Foreign Nurses in the United States Hospitals
The recruitment of a controversial issue in the United States hospitals. The current rise in numbers of patient and a decline in the number of qualified professional nurses in the United States have created a necessity to hire nurses from foreign countries. In addition, lack of trained personnel in has also created the need to recruit foreign nurses (Cherry & Jacob, 2008). It has been forecasted that, by the year 2020, there will be an acute shortage of nurses in the United States. This situation has made the United States government and private health providers establish an immediate short-term intervention measure of recruiting foreign nurses to resolve the issue before it gets out of control (Ellis & Hartley, 2004). The U.S. government and private hospitals have taken steps to address the shortage. This was achieved by recruiting foreign nurses irrespective of their country of origin for as long as the nurses meet the federal recruitment requirements. For a foreigner to qualify for recruitment as a nurse in US, one must satisfy the stipulated federal requirements and abide by the rules and regulations of the American Organization of Nurses Executives (AONE). Cultural and ethical considerations must be taken into account by the recruitment agency or firm (Brown & Brown, 2011). The terms and duration of service must be put into consideration. In most cases, companies hire foreign educated nurses for the duration of two to three years. They are hired on a contract that can be renewed upon expiry (Hammaker & Tomlinson, 2011).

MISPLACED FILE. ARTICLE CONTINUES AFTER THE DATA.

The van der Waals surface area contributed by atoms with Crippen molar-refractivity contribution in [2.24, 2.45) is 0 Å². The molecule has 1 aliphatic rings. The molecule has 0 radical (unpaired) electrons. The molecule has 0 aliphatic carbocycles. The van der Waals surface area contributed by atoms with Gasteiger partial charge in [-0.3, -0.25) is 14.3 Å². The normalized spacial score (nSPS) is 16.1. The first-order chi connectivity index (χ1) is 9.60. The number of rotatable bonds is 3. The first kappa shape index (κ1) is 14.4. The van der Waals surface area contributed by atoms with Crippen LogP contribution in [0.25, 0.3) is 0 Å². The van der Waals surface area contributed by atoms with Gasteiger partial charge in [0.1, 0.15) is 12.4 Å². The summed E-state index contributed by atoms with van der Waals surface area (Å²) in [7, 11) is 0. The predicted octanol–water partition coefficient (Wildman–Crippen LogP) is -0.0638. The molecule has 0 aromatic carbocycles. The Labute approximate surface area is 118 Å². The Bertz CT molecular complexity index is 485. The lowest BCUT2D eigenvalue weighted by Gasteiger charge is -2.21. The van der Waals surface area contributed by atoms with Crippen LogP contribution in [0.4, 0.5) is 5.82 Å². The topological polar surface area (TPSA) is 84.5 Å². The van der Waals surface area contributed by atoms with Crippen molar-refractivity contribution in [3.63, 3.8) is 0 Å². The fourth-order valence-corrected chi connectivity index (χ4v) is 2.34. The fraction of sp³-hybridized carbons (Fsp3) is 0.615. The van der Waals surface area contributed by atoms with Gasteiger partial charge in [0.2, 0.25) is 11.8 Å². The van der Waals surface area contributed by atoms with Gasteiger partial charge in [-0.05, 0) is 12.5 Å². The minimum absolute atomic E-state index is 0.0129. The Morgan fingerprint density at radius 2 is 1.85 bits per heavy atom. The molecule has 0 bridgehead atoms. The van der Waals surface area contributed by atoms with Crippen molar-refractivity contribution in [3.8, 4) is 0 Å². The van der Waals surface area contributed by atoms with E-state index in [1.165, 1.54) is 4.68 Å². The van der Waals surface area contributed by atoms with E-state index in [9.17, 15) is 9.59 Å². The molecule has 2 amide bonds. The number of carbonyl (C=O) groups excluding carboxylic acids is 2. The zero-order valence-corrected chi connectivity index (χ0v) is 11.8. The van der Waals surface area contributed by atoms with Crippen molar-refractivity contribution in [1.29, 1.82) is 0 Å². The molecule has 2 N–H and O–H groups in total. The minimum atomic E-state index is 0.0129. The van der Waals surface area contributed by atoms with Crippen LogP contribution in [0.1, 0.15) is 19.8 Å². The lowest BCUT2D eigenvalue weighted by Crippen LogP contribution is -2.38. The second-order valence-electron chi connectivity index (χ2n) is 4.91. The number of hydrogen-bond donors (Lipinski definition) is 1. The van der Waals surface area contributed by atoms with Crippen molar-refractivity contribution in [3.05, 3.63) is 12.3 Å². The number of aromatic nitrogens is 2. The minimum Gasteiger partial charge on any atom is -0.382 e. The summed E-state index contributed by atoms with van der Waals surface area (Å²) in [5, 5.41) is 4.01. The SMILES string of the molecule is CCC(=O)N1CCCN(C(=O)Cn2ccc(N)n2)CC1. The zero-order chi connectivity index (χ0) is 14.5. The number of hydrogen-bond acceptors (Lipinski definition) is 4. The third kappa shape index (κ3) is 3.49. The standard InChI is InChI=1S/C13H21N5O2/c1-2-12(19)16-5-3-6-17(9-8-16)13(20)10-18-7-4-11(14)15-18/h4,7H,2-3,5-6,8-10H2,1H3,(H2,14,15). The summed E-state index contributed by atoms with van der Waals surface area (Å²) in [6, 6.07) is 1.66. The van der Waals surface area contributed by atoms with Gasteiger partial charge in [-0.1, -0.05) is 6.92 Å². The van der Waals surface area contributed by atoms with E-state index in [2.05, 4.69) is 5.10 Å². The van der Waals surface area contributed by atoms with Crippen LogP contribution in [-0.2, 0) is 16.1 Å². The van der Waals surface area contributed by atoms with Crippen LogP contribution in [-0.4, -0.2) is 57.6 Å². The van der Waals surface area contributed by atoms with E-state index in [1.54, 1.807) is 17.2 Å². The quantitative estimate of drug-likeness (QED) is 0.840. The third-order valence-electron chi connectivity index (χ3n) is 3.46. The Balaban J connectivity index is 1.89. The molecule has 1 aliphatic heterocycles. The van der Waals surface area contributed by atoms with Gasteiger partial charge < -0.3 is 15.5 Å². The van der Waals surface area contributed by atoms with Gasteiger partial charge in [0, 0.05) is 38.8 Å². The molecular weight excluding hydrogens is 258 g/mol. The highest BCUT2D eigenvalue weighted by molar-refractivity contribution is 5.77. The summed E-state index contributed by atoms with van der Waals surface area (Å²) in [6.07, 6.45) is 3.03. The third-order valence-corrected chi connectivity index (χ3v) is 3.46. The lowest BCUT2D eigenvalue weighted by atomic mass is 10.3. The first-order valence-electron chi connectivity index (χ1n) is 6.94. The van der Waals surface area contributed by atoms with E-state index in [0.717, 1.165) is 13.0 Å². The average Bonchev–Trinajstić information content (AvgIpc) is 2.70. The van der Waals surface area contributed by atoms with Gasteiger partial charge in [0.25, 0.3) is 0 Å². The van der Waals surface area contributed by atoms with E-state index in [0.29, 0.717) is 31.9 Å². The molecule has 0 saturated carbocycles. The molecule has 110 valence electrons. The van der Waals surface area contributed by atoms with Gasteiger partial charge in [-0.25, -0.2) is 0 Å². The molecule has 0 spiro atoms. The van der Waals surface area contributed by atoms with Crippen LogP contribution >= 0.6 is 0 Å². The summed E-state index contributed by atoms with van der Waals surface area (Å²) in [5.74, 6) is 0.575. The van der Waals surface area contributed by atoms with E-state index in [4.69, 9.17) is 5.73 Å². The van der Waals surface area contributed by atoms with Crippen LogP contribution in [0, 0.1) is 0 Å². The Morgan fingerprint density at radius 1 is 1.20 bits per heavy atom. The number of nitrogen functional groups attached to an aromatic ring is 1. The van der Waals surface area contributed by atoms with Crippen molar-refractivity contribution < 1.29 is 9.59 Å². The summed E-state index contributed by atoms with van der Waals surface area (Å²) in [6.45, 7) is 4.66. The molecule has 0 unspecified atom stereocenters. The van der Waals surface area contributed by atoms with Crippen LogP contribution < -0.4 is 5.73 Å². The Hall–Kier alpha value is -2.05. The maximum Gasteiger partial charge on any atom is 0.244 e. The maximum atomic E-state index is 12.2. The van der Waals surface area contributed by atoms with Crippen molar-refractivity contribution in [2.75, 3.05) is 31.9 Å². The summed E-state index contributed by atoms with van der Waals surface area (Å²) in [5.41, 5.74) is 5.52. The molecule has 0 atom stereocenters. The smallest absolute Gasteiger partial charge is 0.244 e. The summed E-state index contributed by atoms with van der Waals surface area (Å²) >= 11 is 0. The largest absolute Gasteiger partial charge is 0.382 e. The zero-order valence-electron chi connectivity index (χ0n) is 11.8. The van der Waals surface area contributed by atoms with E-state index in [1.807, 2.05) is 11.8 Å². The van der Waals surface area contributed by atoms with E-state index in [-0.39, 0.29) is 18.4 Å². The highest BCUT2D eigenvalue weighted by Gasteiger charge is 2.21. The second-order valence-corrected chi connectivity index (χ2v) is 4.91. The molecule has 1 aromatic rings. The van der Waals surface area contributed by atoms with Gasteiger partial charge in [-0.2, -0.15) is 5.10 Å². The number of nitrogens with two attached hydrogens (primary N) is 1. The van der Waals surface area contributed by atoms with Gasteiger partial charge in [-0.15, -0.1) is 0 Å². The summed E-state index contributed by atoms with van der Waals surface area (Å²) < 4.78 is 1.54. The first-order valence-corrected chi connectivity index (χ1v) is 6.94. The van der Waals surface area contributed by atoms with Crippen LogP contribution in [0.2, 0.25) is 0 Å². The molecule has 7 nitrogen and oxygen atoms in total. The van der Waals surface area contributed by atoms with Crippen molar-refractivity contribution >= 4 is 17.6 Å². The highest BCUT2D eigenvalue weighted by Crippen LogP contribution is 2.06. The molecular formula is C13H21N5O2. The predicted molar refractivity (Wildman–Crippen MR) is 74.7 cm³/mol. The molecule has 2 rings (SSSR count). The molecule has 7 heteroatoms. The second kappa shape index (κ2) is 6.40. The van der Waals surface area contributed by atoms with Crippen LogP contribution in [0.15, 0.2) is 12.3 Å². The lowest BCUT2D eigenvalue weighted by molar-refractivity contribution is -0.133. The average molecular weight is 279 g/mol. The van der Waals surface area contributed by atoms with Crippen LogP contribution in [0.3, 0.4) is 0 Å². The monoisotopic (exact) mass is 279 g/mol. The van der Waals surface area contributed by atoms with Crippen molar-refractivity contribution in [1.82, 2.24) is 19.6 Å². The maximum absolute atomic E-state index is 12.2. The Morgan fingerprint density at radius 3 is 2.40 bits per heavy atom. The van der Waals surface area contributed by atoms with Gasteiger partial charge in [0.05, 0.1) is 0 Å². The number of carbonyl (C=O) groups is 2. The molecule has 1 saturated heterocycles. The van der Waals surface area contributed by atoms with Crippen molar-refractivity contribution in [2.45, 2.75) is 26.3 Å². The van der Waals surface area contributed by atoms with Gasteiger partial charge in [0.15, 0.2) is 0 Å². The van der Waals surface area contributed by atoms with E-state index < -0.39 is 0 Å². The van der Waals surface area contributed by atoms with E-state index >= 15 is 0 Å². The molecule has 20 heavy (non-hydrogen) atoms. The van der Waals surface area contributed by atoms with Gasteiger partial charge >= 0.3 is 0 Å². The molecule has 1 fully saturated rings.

History of Recruitment of Foreign Nurses in the U.S
The policy on recruitment of foreign nurses in the United States hospitals has been in existence for the last fifty years. The US has been hiring nurses from India, Nigeria, and Philippines among many other countries in the world. The recruitment of foreign nurses has been prevalent since the number of patients in the US hospitals has been escalating persistently over the years (Hammaker & Tomlinson, 2011). In the year 1995, approximately ten thousand nurses from foreign countries received licenses as registered nurses in the United States. In the year 1990, the number of firms that brought foreign educated nurses was high due to the high demand of nurses. By the year 2007, the United States was experiencing a shortage of nurses. On the other hand, the mortality rate in the U.S. hospitals during this period was on the rise. The federal government processed of Visa to foreign nurses so as to offer a temporary respite. During this period, numerous nurses from Philippine were hired, and this led to an increase in the number of Filipino nurse immigrants in the US (Feldman & Alexander, 2012).